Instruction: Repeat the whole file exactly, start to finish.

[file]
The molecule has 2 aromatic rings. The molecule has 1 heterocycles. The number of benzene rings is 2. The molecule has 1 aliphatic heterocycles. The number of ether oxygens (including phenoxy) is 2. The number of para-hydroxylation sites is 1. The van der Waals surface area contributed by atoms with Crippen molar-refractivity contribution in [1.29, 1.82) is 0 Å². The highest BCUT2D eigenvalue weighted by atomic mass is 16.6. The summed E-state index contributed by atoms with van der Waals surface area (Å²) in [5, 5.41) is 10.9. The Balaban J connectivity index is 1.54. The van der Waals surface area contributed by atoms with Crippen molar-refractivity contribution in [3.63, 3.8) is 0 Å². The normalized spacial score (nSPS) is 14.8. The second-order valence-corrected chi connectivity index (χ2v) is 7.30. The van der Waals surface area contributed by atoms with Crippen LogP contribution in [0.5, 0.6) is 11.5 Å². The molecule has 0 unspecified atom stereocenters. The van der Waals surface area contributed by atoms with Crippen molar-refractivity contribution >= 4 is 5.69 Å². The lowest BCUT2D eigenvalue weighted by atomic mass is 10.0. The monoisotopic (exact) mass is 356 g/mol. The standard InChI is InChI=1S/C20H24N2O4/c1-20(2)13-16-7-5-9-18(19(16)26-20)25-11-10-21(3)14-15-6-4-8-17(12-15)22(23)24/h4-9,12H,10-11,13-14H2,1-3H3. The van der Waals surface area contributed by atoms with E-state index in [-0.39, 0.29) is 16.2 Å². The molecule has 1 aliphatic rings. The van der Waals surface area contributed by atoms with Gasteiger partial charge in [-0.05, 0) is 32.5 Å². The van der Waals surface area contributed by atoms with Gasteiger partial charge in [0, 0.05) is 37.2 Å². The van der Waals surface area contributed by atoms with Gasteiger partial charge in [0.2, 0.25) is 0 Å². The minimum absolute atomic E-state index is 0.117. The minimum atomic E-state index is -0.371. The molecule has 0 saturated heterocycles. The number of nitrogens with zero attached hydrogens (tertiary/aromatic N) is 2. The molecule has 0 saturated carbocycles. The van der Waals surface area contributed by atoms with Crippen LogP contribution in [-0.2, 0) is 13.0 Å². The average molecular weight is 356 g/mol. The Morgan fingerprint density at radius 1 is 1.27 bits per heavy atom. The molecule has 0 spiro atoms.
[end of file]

The molecule has 2 aromatic rings. The molecule has 1 heterocycles. The number of benzene rings is 2. The molecule has 1 aliphatic heterocycles. The number of ether oxygens (including phenoxy) is 2. The number of para-hydroxylation sites is 1. The van der Waals surface area contributed by atoms with Crippen molar-refractivity contribution in [1.29, 1.82) is 0 Å². The highest BCUT2D eigenvalue weighted by atomic mass is 16.6. The summed E-state index contributed by atoms with van der Waals surface area (Å²) in [5, 5.41) is 10.9. The Balaban J connectivity index is 1.54. The van der Waals surface area contributed by atoms with Crippen molar-refractivity contribution in [3.63, 3.8) is 0 Å². The normalized spacial score (nSPS) is 14.8. The second-order valence-corrected chi connectivity index (χ2v) is 7.30. The van der Waals surface area contributed by atoms with Crippen LogP contribution in [0.5, 0.6) is 11.5 Å². The molecule has 0 unspecified atom stereocenters. The van der Waals surface area contributed by atoms with Crippen molar-refractivity contribution >= 4 is 5.69 Å². The lowest BCUT2D eigenvalue weighted by atomic mass is 10.0. The monoisotopic (exact) mass is 356 g/mol. The standard InChI is InChI=1S/C20H24N2O4/c1-20(2)13-16-7-5-9-18(19(16)26-20)25-11-10-21(3)14-15-6-4-8-17(12-15)22(23)24/h4-9,12H,10-11,13-14H2,1-3H3. The van der Waals surface area contributed by atoms with E-state index in [-0.39, 0.29) is 16.2 Å². The molecule has 1 aliphatic rings. The van der Waals surface area contributed by atoms with Gasteiger partial charge in [-0.05, 0) is 32.5 Å². The van der Waals surface area contributed by atoms with Gasteiger partial charge in [0, 0.05) is 37.2 Å². The van der Waals surface area contributed by atoms with Gasteiger partial charge in [0.2, 0.25) is 0 Å². The minimum absolute atomic E-state index is 0.117. The minimum atomic E-state index is -0.371. The molecule has 0 saturated heterocycles. The number of nitrogens with zero attached hydrogens (tertiary/aromatic N) is 2. The molecule has 0 saturated carbocycles. The van der Waals surface area contributed by atoms with Crippen LogP contribution in [-0.2, 0) is 13.0 Å². The average molecular weight is 356 g/mol. The Morgan fingerprint density at radius 1 is 1.27 bits per heavy atom. The molecule has 0 spiro atoms.